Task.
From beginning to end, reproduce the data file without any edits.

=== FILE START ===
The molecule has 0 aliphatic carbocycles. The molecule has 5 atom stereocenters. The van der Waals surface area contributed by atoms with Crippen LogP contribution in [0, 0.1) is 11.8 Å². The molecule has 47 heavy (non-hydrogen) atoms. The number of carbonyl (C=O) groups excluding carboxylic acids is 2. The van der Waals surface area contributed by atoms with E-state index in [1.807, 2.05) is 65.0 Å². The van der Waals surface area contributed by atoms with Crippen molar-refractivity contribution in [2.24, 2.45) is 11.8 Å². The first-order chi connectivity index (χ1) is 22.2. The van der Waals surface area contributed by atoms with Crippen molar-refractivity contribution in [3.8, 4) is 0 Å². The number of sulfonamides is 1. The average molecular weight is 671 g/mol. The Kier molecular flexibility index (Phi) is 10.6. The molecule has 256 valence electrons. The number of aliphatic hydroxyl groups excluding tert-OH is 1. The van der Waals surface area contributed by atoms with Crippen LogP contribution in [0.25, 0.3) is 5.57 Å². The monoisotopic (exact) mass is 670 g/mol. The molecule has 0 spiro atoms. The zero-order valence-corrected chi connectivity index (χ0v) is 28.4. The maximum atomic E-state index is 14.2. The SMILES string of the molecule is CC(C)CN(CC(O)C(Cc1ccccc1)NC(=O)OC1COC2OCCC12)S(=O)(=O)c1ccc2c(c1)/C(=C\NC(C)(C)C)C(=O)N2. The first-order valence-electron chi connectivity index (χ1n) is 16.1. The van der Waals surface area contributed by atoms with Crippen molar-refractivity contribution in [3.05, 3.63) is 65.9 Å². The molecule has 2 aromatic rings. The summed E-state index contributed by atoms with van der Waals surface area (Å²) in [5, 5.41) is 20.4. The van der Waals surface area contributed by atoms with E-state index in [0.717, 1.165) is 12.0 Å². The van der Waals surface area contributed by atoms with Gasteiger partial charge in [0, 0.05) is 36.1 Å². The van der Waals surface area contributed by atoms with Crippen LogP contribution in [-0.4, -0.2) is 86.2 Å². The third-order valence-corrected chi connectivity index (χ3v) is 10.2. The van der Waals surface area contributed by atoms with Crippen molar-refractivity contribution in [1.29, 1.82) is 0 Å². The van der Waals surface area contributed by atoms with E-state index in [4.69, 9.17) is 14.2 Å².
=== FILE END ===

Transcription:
The molecule has 0 aliphatic carbocycles. The molecule has 5 atom stereocenters. The van der Waals surface area contributed by atoms with Crippen LogP contribution in [0, 0.1) is 11.8 Å². The molecule has 47 heavy (non-hydrogen) atoms. The number of carbonyl (C=O) groups excluding carboxylic acids is 2. The van der Waals surface area contributed by atoms with E-state index in [1.807, 2.05) is 65.0 Å². The van der Waals surface area contributed by atoms with Crippen molar-refractivity contribution in [2.24, 2.45) is 11.8 Å². The first-order chi connectivity index (χ1) is 22.2. The van der Waals surface area contributed by atoms with Crippen molar-refractivity contribution in [3.8, 4) is 0 Å². The number of sulfonamides is 1. The average molecular weight is 671 g/mol. The Kier molecular flexibility index (Phi) is 10.6. The molecule has 256 valence electrons. The number of aliphatic hydroxyl groups excluding tert-OH is 1. The van der Waals surface area contributed by atoms with Crippen LogP contribution in [0.25, 0.3) is 5.57 Å². The monoisotopic (exact) mass is 670 g/mol. The molecule has 0 spiro atoms. The zero-order valence-corrected chi connectivity index (χ0v) is 28.4. The maximum atomic E-state index is 14.2. The SMILES string of the molecule is CC(C)CN(CC(O)C(Cc1ccccc1)NC(=O)OC1COC2OCCC12)S(=O)(=O)c1ccc2c(c1)/C(=C\NC(C)(C)C)C(=O)N2. The first-order valence-electron chi connectivity index (χ1n) is 16.1. The van der Waals surface area contributed by atoms with Crippen molar-refractivity contribution in [3.05, 3.63) is 65.9 Å². The molecule has 2 aromatic rings. The summed E-state index contributed by atoms with van der Waals surface area (Å²) in [5, 5.41) is 20.4. The van der Waals surface area contributed by atoms with E-state index in [0.717, 1.165) is 12.0 Å². The van der Waals surface area contributed by atoms with Gasteiger partial charge in [0, 0.05) is 36.1 Å². The van der Waals surface area contributed by atoms with Crippen LogP contribution in [-0.4, -0.2) is 86.2 Å². The third-order valence-corrected chi connectivity index (χ3v) is 10.2. The van der Waals surface area contributed by atoms with Crippen molar-refractivity contribution in [1.29, 1.82) is 0 Å². The van der Waals surface area contributed by atoms with E-state index in [4.69, 9.17) is 14.2 Å².